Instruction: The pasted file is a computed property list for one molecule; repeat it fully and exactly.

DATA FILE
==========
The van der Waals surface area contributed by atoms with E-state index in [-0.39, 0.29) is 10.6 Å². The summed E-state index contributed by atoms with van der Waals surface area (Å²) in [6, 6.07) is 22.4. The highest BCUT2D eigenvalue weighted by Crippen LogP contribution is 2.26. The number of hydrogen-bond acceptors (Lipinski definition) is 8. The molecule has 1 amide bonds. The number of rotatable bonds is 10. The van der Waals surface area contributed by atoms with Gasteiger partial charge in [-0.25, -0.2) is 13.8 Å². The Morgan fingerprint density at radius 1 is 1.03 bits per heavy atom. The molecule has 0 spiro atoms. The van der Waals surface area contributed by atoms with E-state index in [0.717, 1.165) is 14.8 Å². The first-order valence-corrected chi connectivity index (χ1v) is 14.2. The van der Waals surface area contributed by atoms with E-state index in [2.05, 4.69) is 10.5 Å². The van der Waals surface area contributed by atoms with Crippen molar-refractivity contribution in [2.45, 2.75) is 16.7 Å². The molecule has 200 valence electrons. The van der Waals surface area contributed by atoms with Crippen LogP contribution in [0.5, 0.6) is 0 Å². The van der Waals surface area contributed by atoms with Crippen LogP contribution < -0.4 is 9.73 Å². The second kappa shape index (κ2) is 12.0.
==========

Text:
The van der Waals surface area contributed by atoms with E-state index in [-0.39, 0.29) is 10.6 Å². The summed E-state index contributed by atoms with van der Waals surface area (Å²) in [6, 6.07) is 22.4. The highest BCUT2D eigenvalue weighted by Crippen LogP contribution is 2.26. The number of hydrogen-bond acceptors (Lipinski definition) is 8. The molecule has 1 amide bonds. The number of rotatable bonds is 10. The van der Waals surface area contributed by atoms with Gasteiger partial charge in [-0.25, -0.2) is 13.8 Å². The Morgan fingerprint density at radius 1 is 1.03 bits per heavy atom. The molecule has 0 spiro atoms. The van der Waals surface area contributed by atoms with E-state index in [0.717, 1.165) is 14.8 Å². The first-order valence-corrected chi connectivity index (χ1v) is 14.2. The van der Waals surface area contributed by atoms with E-state index in [2.05, 4.69) is 10.5 Å². The van der Waals surface area contributed by atoms with Crippen molar-refractivity contribution in [2.45, 2.75) is 16.7 Å². The molecule has 200 valence electrons. The van der Waals surface area contributed by atoms with Crippen LogP contribution in [0.5, 0.6) is 0 Å². The van der Waals surface area contributed by atoms with Crippen LogP contribution < -0.4 is 9.73 Å². The second kappa shape index (κ2) is 12.0.